7. Merchandise cleaning – From grease to rust, a surprising variety of stains and soiling can be treated via spot cleaning, laundering or dry cleaning. Look for a refurbisher that has the know-how to tackle stubborn stains on a variety of general merchandise.

8. Mold and mildew removal – When stored in a warehouse or distribution center, some merchandise can take on a musty smell. Look for a quality-control and refurbishment company with an on-site ozone shock treatment chamber to transform musty clothing and other goods (ballcaps, backpacks, tents, totes, etc.) into first-quality product.

9. Warehouse Management System (WMS) inventory logistics – The vendor should offer third-party warehouse and fulfillment services equipped with a state-of-the-art software system that gives you a real-time window into your inventory. Look for a company that uses inventory management technology that offers ASN, XML, EDI, and UCC-128 capabilities and real-time reporting.

10. Warehouse, fulfillment and distribution – With a 3PL partner offering warehouse, fulfillment and distribution services, this means they maintain the storage space – and staffing – so you don’t have to. You won’t have to worry about seasonal fluctuations that can impact staffing levels and storage space.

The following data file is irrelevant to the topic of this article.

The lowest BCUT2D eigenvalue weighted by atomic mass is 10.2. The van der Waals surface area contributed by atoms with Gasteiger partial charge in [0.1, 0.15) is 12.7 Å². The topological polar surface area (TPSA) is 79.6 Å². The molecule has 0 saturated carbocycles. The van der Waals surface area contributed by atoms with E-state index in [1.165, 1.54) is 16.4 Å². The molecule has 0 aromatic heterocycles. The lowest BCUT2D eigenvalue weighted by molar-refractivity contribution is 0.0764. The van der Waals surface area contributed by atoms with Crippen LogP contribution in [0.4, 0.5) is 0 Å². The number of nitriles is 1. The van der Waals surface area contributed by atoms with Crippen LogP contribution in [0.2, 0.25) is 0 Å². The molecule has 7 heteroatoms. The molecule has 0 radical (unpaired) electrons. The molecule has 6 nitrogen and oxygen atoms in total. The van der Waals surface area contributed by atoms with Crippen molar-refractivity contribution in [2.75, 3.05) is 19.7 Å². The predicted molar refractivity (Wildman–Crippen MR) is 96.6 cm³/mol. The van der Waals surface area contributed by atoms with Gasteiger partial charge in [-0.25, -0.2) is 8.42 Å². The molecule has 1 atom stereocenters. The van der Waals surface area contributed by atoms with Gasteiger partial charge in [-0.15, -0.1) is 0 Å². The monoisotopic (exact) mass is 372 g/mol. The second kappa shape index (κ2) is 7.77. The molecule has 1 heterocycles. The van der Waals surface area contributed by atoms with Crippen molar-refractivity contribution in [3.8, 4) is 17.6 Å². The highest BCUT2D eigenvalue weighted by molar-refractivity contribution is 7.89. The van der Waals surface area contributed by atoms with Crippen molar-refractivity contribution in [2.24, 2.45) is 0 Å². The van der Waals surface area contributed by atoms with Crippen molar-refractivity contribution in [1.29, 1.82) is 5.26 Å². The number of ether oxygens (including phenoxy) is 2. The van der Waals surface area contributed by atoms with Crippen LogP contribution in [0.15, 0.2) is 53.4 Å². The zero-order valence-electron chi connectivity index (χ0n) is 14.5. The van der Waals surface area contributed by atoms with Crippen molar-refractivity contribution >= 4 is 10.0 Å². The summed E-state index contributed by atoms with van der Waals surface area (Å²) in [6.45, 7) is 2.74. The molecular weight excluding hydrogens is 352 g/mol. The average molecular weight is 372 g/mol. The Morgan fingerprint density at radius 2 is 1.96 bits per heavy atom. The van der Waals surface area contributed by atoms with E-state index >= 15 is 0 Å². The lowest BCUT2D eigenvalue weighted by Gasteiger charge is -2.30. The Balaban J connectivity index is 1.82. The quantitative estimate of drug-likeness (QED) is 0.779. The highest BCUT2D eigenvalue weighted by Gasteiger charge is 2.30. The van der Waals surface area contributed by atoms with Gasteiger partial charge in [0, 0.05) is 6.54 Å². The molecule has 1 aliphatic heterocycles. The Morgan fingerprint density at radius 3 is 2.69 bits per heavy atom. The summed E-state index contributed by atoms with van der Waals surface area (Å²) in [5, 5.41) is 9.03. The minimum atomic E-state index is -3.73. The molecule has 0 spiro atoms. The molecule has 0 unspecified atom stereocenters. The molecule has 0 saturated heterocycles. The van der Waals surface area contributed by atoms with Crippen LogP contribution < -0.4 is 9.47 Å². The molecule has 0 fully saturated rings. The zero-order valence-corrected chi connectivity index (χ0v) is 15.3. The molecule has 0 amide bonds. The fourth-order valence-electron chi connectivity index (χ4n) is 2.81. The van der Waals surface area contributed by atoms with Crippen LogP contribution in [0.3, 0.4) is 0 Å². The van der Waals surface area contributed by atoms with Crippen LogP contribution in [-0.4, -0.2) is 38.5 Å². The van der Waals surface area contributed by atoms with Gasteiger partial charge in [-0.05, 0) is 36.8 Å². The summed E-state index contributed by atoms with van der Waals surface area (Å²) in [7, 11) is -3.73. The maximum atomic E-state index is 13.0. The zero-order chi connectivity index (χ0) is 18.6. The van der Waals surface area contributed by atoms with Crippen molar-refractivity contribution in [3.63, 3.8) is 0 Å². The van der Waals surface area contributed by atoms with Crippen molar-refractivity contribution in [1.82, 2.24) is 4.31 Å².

Reconditioning merchandise ensures you create value from returns.
Remember, leaving merchandise on a warehouse shelf is like leaving money on the table. The solution is teaming with a quality-control and refurbishment company that delivers a skilled workforce, sophisticated logistical processes and experience in reverse logistics. Seek out a US-based refurbisher that will partner with you on two critical steps in the reverse logistics process: repair and refurbishment. Reconditioning your merchandise directly impacts your ability to increase revenue.

Jeff Glassman is CEO of Darn It! Inc., a quality-control and refurbishment company specializing in merchandise inspection, repair, cleaning, kitting, and warehousing ( Jeff can be reached at or (508) 999-4584.